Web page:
22
Jan
09

On air: Stories from a Florida soup kitchen

Photostream being updated all the time from Florida.

soup-kitchen-hospitality1

We’re broadcasting from this place today . We went there earlier and it is somewhere full of hope and misery all at the same time.

 The  ” hope” part is the excellence of the volunteers and the generosity of local donors to keep the place going. The team was business-like but friendly, the kitchen spotlessly clean but homely.

The “misery” bit is the fact that the impressive Josh from the centre estimates that he’s serving 40 per cent more “customers” year on year.

This is here in Fort Myers in “sunny”  Florida.

In local Lee County the latest census estimates there are 3 thousand homeless people.

 Last night it was pretty cold and many of them “come down from the woods ” (in the words of one of the volunteers)  for a sink shower and something warm in their bellies.

We’re here for two reasons –

* Amid all the Obamania we wanted to find out what the people who have the most to gain and the least to lose hope for from their new president ; when we asked today we heard a range of answers from measures to deal with mental health, addiction, housing to simply boosting the economy so that more people have jobs.

* We have a partnership with local station WGCU (who have been brilliantly welcoming) and it made sense to look at the issue through the eyes of people here.

Somebody told us today that the local police given the kitchen bicycles that have been stolen when the owners can’t be traced. The staff at the kitchen “award” the bike to a customer they are sure won’t either sell it for drugs or use it to commit crime. The bikes have become treasured symbols of rebuilding a life.

The main man  at the kitchen apparently wants his team to be made redundant in a few years time simply because there’ll be no need for the facility to exist. Will this week’s events lead to that pleasant dream coming true ?

And if you think i’m getting all soft , i’m not. A few hours before we got there today one of the top volunteers had his jacket stolen – in the pocket was a set of keys to the van that delivers 200-400 hot meals to  poverty-stricken people who can’t get out of their houses.

No-one said it would be easy – not even Barack Obama.

-Mark


55 Responses to “On air: Stories from a Florida soup kitchen”


  1. January 22, 2009 at 04:23

    Hi ….

    Interesting place for the World Have Your Say show to take place at a soup kitchen….

    ~Dennis Junior~

  2. January 22, 2009 at 11:22

    Coverage from the Soup Kitchen in Washington DC by WHYS is just to form us part the food prepared for Obama’s Inauguration.

    Thanks for the splendid coverage.

    Mohammed Kondawa, Monrovia – Liberia

  3. 3 Stephen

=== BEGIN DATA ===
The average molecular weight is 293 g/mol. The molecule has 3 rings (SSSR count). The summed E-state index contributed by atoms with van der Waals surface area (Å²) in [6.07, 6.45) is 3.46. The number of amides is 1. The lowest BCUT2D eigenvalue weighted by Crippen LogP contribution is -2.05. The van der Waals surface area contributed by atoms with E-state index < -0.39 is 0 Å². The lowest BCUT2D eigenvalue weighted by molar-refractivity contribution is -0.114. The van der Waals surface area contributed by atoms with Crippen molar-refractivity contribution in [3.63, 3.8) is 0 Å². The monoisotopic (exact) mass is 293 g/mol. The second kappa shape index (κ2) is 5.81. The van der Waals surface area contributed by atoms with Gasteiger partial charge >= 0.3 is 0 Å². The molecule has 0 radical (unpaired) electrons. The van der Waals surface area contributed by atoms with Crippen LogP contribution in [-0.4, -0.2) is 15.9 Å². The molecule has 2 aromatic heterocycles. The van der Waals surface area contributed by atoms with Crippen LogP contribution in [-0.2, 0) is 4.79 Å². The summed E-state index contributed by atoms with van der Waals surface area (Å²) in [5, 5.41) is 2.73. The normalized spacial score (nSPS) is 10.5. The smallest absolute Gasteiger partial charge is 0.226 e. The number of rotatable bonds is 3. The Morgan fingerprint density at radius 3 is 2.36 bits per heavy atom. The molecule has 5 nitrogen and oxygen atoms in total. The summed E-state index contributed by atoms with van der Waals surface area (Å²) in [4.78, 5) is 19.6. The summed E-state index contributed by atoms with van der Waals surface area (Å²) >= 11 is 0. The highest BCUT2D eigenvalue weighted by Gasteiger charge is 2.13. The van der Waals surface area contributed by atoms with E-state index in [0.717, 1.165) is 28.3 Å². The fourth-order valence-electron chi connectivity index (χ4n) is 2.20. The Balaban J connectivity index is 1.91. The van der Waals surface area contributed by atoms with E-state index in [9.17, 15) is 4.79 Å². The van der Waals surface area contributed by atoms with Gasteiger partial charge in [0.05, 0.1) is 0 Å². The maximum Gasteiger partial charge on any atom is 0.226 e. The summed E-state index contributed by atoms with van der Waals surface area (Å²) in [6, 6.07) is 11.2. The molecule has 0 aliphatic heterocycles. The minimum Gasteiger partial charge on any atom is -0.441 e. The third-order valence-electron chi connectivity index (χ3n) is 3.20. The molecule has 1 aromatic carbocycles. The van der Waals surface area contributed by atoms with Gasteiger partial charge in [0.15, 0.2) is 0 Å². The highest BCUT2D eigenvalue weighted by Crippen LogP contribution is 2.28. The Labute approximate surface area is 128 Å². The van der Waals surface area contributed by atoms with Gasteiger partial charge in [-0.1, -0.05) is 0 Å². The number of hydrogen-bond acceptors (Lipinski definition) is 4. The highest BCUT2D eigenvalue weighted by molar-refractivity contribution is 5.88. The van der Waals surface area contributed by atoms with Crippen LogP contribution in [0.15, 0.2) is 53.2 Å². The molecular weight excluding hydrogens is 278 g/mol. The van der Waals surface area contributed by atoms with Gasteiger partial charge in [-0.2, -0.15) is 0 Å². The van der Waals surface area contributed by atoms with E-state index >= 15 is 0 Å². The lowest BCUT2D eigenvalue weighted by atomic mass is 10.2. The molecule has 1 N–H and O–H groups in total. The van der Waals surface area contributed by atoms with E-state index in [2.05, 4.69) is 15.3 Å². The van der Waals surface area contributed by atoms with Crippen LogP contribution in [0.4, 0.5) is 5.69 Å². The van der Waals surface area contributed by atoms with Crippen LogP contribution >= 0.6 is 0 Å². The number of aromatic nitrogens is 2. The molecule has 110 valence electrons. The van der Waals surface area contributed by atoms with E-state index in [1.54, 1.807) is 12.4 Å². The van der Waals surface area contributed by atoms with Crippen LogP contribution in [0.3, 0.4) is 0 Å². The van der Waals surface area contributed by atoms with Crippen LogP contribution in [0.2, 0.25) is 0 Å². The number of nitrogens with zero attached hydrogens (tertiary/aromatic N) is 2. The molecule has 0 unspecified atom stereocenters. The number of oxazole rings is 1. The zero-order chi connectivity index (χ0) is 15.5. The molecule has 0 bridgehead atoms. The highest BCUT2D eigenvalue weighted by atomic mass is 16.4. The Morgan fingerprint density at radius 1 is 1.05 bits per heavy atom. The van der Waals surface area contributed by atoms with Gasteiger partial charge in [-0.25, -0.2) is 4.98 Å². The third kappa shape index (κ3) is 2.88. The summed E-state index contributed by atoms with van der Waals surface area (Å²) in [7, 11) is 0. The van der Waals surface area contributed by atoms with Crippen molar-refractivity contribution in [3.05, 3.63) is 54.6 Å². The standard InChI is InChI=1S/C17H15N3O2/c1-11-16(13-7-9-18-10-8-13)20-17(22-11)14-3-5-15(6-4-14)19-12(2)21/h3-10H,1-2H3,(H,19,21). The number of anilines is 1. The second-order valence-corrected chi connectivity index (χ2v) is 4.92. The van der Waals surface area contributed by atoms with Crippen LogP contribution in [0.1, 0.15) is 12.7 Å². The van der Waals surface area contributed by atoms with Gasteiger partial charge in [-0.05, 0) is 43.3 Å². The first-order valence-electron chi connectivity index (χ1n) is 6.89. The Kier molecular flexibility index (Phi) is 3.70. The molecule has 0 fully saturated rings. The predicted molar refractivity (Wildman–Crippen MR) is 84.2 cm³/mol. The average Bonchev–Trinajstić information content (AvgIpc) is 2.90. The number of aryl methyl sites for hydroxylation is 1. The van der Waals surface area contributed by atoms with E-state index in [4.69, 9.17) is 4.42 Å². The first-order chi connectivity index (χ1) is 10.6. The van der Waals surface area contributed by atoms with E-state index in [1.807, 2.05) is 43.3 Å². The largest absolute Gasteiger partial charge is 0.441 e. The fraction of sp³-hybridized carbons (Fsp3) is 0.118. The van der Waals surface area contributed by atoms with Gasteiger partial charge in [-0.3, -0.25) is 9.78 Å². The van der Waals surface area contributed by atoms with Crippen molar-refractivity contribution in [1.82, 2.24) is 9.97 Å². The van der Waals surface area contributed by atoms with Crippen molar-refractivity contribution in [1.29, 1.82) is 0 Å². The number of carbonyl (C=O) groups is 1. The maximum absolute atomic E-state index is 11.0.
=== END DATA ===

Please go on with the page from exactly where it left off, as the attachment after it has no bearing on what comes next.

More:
January 22, 2009 at 12:50

    Hi There,

    First of all, Welcome to SW Florida!

    I live about 20 miles east of where you are broadcasting from. and I am familiar with the area. While Lee County and the City of Ft Myers have implemented a large renovation project there, the basic needs of many are still not being met.

    While I am hopeful that President Obama will be able to bring about some measure of improvement in the lives of people like the ones in that soup kitchen, I am not at all optimistic. If anything, I sense that many more are likely to be joining them.

    The President is only one man who will be facing an entrenched system that is most resistant to change. In a rapidly changing world, I believe that America’s leadership is not up to the task of guiding us through these changes.

    Too many Americans do not want to be called upon to make difficult choices, and our leadership is more concerned about getting re-elected than telling us the truth.

    I voted for President Obama and certainly desire to see him do well. However, unless we, as an entire nation, begin to question some basic assumptions about ourselves, and address some basic systemic flaws, you will not lack for soup kitchens from which to broadcast.

  4. 4 gary
    January 22, 2009 at 12:59

    An exactly complimentary set of feelings may be experienced by chatting with affluent suburbanites who imagine this scene is in no way related to their relative wealth.
    g

  5. 5 Simply Chinese
    January 22, 2009 at 15:39

    Hi ! Guess we all have to eat in a soup kitchen sometime in our live. My country we are fed vegetarian food in a zen temple. Bon appetit.

  6. January 22, 2009 at 15:52

    Its very humbling to be there isn’t it. last year at thanksgiving my “mother in law” asked us to go there and help out. we did and it made us so very appreciative for what we had.
    welcome to ft. myers! see you Friday at FGCU!

  7. January 22, 2009 at 16:12

    I worked for my local rescue mission that had a soup kitchen. I spent six years among people who, for whatever reason, found refuge there. Some just once or twice, some year after year.

    To put it mildly, you get another view of how well – and how just – your economic system really is.

    It can be quite sobering to eat dinner next to a large family who has been living in their car for the past several months.

    You can see a few of my stories here;
    http://www.burnsidewriterscollective.com/social/2008/03/rainy_camp.php
    http://www.burnsidewriterscollective.com/social/2007/10/the_universe_across_town.php

  8. 8 Ramesh
    January 22, 2009 at 16:12